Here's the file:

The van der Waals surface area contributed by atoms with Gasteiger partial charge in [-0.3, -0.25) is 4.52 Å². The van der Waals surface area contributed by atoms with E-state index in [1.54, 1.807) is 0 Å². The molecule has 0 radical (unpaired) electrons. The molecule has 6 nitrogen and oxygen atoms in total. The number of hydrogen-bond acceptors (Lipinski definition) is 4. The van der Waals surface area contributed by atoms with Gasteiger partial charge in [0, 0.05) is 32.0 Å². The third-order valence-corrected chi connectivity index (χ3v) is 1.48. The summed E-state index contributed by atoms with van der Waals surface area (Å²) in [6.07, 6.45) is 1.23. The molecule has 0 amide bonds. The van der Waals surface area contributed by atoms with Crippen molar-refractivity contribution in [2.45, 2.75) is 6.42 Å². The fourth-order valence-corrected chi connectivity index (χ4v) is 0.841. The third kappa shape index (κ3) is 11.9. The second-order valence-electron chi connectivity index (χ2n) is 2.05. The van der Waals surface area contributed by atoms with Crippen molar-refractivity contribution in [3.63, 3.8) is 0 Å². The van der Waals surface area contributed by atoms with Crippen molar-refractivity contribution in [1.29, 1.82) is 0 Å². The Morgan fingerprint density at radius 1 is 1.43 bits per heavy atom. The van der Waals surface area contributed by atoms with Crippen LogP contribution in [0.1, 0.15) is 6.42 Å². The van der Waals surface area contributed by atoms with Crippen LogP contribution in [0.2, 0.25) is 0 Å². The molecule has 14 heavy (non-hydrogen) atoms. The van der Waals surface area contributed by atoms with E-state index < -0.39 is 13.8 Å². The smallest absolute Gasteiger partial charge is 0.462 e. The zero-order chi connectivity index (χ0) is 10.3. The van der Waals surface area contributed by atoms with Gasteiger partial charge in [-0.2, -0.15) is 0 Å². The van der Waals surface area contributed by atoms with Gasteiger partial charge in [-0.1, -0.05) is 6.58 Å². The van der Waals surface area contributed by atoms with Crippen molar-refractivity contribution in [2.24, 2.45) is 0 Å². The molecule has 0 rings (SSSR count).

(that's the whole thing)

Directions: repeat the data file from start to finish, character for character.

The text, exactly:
The van der Waals surface area contributed by atoms with Gasteiger partial charge in [-0.3, -0.25) is 4.52 Å². The van der Waals surface area contributed by atoms with E-state index in [1.54, 1.807) is 0 Å². The molecule has 0 radical (unpaired) electrons. The molecule has 6 nitrogen and oxygen atoms in total. The number of hydrogen-bond acceptors (Lipinski definition) is 4. The van der Waals surface area contributed by atoms with Gasteiger partial charge in [0, 0.05) is 32.0 Å². The third-order valence-corrected chi connectivity index (χ3v) is 1.48. The summed E-state index contributed by atoms with van der Waals surface area (Å²) in [6.07, 6.45) is 1.23. The molecule has 0 amide bonds. The van der Waals surface area contributed by atoms with Crippen molar-refractivity contribution in [2.45, 2.75) is 6.42 Å². The fourth-order valence-corrected chi connectivity index (χ4v) is 0.841. The third kappa shape index (κ3) is 11.9. The second-order valence-electron chi connectivity index (χ2n) is 2.05. The van der Waals surface area contributed by atoms with Crippen molar-refractivity contribution in [3.63, 3.8) is 0 Å². The van der Waals surface area contributed by atoms with Crippen molar-refractivity contribution in [1.29, 1.82) is 0 Å². The Morgan fingerprint density at radius 1 is 1.43 bits per heavy atom. The van der Waals surface area contributed by atoms with Crippen LogP contribution in [0.1, 0.15) is 6.42 Å². The van der Waals surface area contributed by atoms with Crippen LogP contribution in [0.2, 0.25) is 0 Å². The molecule has 14 heavy (non-hydrogen) atoms. The van der Waals surface area contributed by atoms with E-state index < -0.39 is 13.8 Å². The smallest absolute Gasteiger partial charge is 0.462 e. The zero-order chi connectivity index (χ0) is 10.3. The van der Waals surface area contributed by atoms with Gasteiger partial charge in [-0.2, -0.15) is 0 Å². The van der Waals surface area contributed by atoms with Gasteiger partial charge in [-0.1, -0.05) is 6.58 Å². The van der Waals surface area contributed by atoms with Crippen molar-refractivity contribution in [2.24, 2.45) is 0 Å². The molecule has 0 rings (SSSR count).